Top(?) Ten Christian History News Stories of 2009
A preliminary list.
As the managing editor for news and online journalism at Christianity Today, I’m constantly watching out for religion news. As a church history fan, I pay particular attention when today’s developments intersect with yesterday’s.
We’ve recently finished putting together our list of the top news stories of 2009 (we haven’t released our list yet, but Religion Newswriters Association, Baptist Joint Committee, Catholic News Service, and Time have.) I have to say, for pure news value, it seemed like a slow news year in religion news.
It was a bit of a slow news year in Christian history news, too, but I was able to put a list together of some notable events. Still, I can’t help but feel I’m missing something rather significant. Consider this, then, a non-authoritative, preliminary list.
1. A year of anniversaries
The “restoration movement” celebrated the 200th anniversary of its founding document of sorts, Thomas Campbell’s “Declaration and Address of the Christian Association of Washington.” Baptists celebrated the 400th anniversary of the first Baptist congregation by Thomas Helwys and John Smyth. The 200th anniversary of Abraham Lincoln’s birth drew renewed attention to his “enigmatic” faith (Charles Darwin, born the same day, got similar treatment.) But, probably due to the growing popularity of the “young Reformed movement,” the 500th birthday of John Calvin got the most attention.
2. Archaeologists find Israel’s largest artificial cave near Jericho
University of Haifa Archaeologist Adam Zertal told reporters he thought the site might be Galgala (Gilgal)—or perhaps just a place where later Christians thought Gilgal might have been. But at the very least, the 31 cross markings on the pillars and the suggestion that the site may have been a monastery or early Christian refuge during periods of persecution remains intriguing.
3. Discovery announced of a Byzantine church near Jerusalem with “breathtakingly beautiful mosaics”
The good news: A church from the sixth or seventh century was discovered at Moshav Nes-Harim, near Jerusalem. Israel Antiquities Authority archaeologist Daniel Ein Mor said the excavation “supplements our knowledge about the nature of the Christian-Byzantine settlement in the rural areas between the main cities in this part of the country during the Byzantine period, among them Bet Guvrin, Emmaus and Jerusalem.” Among the findings: “breathtakingly beautiful mosaics” and an inscription: “O Lord God of Saint Theodorus, protect Antonius and Theodosia the illustres [a title used to distinguish high nobility in the Byzantine period] - Theophylactus and John the priest [or priests]. [Remember o Lord] Mary and John who have offe[red - ] in the 6th indiction. Lord, have pity of Stephen.”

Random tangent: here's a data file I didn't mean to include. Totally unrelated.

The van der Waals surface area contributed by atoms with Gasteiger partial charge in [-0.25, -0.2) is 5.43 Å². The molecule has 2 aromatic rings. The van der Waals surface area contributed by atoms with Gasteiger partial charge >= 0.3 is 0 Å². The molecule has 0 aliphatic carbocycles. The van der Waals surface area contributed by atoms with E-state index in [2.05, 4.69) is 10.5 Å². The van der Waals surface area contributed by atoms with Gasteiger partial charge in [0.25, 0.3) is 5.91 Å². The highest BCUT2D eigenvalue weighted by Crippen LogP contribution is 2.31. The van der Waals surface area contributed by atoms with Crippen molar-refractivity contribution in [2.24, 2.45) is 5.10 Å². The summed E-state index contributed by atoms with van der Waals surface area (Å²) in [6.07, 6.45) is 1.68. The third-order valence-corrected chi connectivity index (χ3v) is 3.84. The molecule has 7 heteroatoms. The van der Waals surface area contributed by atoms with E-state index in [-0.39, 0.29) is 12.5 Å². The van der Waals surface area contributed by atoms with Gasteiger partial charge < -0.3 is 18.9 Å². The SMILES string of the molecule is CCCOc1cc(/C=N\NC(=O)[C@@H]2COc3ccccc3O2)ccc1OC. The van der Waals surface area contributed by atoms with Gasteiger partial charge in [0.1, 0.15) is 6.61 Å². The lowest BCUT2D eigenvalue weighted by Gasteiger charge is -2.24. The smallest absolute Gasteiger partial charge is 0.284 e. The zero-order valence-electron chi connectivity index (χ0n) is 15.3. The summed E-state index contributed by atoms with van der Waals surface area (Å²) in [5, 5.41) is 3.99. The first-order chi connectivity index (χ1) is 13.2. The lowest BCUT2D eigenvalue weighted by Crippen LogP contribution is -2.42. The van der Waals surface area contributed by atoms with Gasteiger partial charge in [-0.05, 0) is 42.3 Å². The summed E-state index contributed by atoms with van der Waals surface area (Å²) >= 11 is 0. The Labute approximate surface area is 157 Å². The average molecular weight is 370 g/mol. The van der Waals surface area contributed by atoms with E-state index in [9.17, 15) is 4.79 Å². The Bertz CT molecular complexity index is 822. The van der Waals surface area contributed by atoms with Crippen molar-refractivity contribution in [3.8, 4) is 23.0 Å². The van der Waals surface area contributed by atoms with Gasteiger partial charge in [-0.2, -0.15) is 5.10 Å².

The story does not have a happy ending: “In November , during the first excavation in the site, archaeologists exposed the church's narthex—the broad entrance at the front of the church's nave. It was filled with a carpet of polychrome mosaics that was adorned with geometric patterns of intertwined rhomboids separated by flower bud motifs. Unfortunately, at the conclusion of that excavation, the mosaic was defaced and almost completely destroyed by unknown vandals.”
4. Pope Benedict XVI confronts Holocaust denial
The Pope’s decision to lift the excommunication of four bishops associated with the Society of St. Pius X, including Richard Williamson, caused an uproar. Williamson had denied the extent of the Holocaust, saying, “I think that 200,000 to 300,000 Jews perished in Nazi concentration camps, but none of them in gas chambers.” Pope Benedict acknowledged “mistakes” in handling the lifting of the excommunication, including not “consulting the information available on the internet.” The debate, which became a focus of Benedict’s May visit to Israel, gave opportunity for pundits to call attention to the longstanding discussion over whether Vatican did enough to save Jews during World War II and to the history of Catholic-Jewish relations.